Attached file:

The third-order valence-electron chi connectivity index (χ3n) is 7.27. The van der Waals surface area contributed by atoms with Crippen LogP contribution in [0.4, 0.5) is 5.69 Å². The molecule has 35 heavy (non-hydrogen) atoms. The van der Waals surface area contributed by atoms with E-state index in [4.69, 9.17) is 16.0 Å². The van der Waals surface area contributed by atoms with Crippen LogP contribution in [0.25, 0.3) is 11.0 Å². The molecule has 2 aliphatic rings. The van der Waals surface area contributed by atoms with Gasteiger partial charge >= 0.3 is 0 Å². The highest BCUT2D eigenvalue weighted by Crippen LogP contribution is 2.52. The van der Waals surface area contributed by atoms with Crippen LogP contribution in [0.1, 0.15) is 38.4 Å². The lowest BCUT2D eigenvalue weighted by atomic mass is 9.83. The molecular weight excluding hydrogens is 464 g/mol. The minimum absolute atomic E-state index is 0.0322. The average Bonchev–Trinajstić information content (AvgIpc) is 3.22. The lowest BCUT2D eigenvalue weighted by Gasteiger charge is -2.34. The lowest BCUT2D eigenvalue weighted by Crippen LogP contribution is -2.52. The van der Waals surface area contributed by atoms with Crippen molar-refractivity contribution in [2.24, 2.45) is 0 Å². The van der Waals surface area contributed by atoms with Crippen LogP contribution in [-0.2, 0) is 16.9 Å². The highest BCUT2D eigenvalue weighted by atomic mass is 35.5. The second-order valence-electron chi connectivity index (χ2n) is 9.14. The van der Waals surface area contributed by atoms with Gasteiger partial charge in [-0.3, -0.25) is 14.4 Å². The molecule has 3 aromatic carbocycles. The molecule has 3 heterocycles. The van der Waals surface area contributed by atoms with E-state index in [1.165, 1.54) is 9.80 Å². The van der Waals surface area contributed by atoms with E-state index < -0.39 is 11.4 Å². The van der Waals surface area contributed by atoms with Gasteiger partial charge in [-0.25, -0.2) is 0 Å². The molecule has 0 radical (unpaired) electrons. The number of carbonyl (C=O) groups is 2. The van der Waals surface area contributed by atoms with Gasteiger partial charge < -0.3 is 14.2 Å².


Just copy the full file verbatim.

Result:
The third-order valence-electron chi connectivity index (χ3n) is 7.27. The van der Waals surface area contributed by atoms with Crippen LogP contribution in [0.4, 0.5) is 5.69 Å². The molecule has 35 heavy (non-hydrogen) atoms. The van der Waals surface area contributed by atoms with E-state index in [4.69, 9.17) is 16.0 Å². The van der Waals surface area contributed by atoms with Crippen LogP contribution in [0.25, 0.3) is 11.0 Å². The molecule has 2 aliphatic rings. The van der Waals surface area contributed by atoms with Gasteiger partial charge >= 0.3 is 0 Å². The highest BCUT2D eigenvalue weighted by Crippen LogP contribution is 2.52. The van der Waals surface area contributed by atoms with Crippen LogP contribution in [0.1, 0.15) is 38.4 Å². The lowest BCUT2D eigenvalue weighted by atomic mass is 9.83. The molecular weight excluding hydrogens is 464 g/mol. The minimum absolute atomic E-state index is 0.0322. The average Bonchev–Trinajstić information content (AvgIpc) is 3.22. The lowest BCUT2D eigenvalue weighted by Gasteiger charge is -2.34. The lowest BCUT2D eigenvalue weighted by Crippen LogP contribution is -2.52. The van der Waals surface area contributed by atoms with Crippen molar-refractivity contribution in [2.24, 2.45) is 0 Å². The van der Waals surface area contributed by atoms with Crippen LogP contribution in [-0.2, 0) is 16.9 Å². The highest BCUT2D eigenvalue weighted by atomic mass is 35.5. The second-order valence-electron chi connectivity index (χ2n) is 9.14. The van der Waals surface area contributed by atoms with Gasteiger partial charge in [-0.3, -0.25) is 14.4 Å². The molecule has 3 aromatic carbocycles. The molecule has 3 heterocycles. The van der Waals surface area contributed by atoms with E-state index in [1.165, 1.54) is 9.80 Å². The van der Waals surface area contributed by atoms with E-state index < -0.39 is 11.4 Å². The van der Waals surface area contributed by atoms with Gasteiger partial charge in [-0.25, -0.2) is 0 Å². The molecule has 0 radical (unpaired) electrons. The number of carbonyl (C=O) groups is 2. The van der Waals surface area contributed by atoms with Gasteiger partial charge < -0.3 is 14.2 Å².